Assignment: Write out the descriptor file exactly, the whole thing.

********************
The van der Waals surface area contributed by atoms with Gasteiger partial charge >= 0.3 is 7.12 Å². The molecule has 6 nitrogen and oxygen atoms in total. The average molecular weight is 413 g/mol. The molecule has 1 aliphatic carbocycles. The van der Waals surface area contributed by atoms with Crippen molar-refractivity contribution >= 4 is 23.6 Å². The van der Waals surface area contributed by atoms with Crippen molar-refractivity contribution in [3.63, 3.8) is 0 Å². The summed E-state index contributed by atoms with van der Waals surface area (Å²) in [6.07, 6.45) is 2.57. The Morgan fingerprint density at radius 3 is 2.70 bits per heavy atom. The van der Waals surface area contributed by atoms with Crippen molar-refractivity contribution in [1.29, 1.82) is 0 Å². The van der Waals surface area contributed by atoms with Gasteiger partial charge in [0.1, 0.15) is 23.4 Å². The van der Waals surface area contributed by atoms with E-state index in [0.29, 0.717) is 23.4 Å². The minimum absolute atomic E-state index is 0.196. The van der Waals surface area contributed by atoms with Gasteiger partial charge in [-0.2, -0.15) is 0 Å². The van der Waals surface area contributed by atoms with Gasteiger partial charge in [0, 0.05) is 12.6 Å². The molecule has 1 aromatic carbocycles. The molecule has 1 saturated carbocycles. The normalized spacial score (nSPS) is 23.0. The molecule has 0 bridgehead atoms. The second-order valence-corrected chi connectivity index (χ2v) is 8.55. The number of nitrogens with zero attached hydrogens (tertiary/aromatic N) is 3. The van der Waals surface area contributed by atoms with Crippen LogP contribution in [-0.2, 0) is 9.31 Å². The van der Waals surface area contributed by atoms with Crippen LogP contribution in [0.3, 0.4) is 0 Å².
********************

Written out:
The van der Waals surface area contributed by atoms with Gasteiger partial charge >= 0.3 is 7.12 Å². The molecule has 6 nitrogen and oxygen atoms in total. The average molecular weight is 413 g/mol. The molecule has 1 aliphatic carbocycles. The van der Waals surface area contributed by atoms with Crippen molar-refractivity contribution >= 4 is 23.6 Å². The van der Waals surface area contributed by atoms with Crippen molar-refractivity contribution in [3.63, 3.8) is 0 Å². The summed E-state index contributed by atoms with van der Waals surface area (Å²) in [6.07, 6.45) is 2.57. The Morgan fingerprint density at radius 3 is 2.70 bits per heavy atom. The van der Waals surface area contributed by atoms with Crippen molar-refractivity contribution in [1.29, 1.82) is 0 Å². The van der Waals surface area contributed by atoms with Gasteiger partial charge in [0.1, 0.15) is 23.4 Å². The van der Waals surface area contributed by atoms with E-state index in [0.29, 0.717) is 23.4 Å². The minimum absolute atomic E-state index is 0.196. The van der Waals surface area contributed by atoms with Gasteiger partial charge in [-0.2, -0.15) is 0 Å². The van der Waals surface area contributed by atoms with Gasteiger partial charge in [0, 0.05) is 12.6 Å². The molecule has 1 aromatic carbocycles. The molecule has 1 saturated carbocycles. The normalized spacial score (nSPS) is 23.0. The molecule has 0 bridgehead atoms. The second-order valence-corrected chi connectivity index (χ2v) is 8.55. The number of nitrogens with zero attached hydrogens (tertiary/aromatic N) is 3. The van der Waals surface area contributed by atoms with Crippen LogP contribution in [-0.2, 0) is 9.31 Å². The van der Waals surface area contributed by atoms with Crippen LogP contribution in [0.3, 0.4) is 0 Å².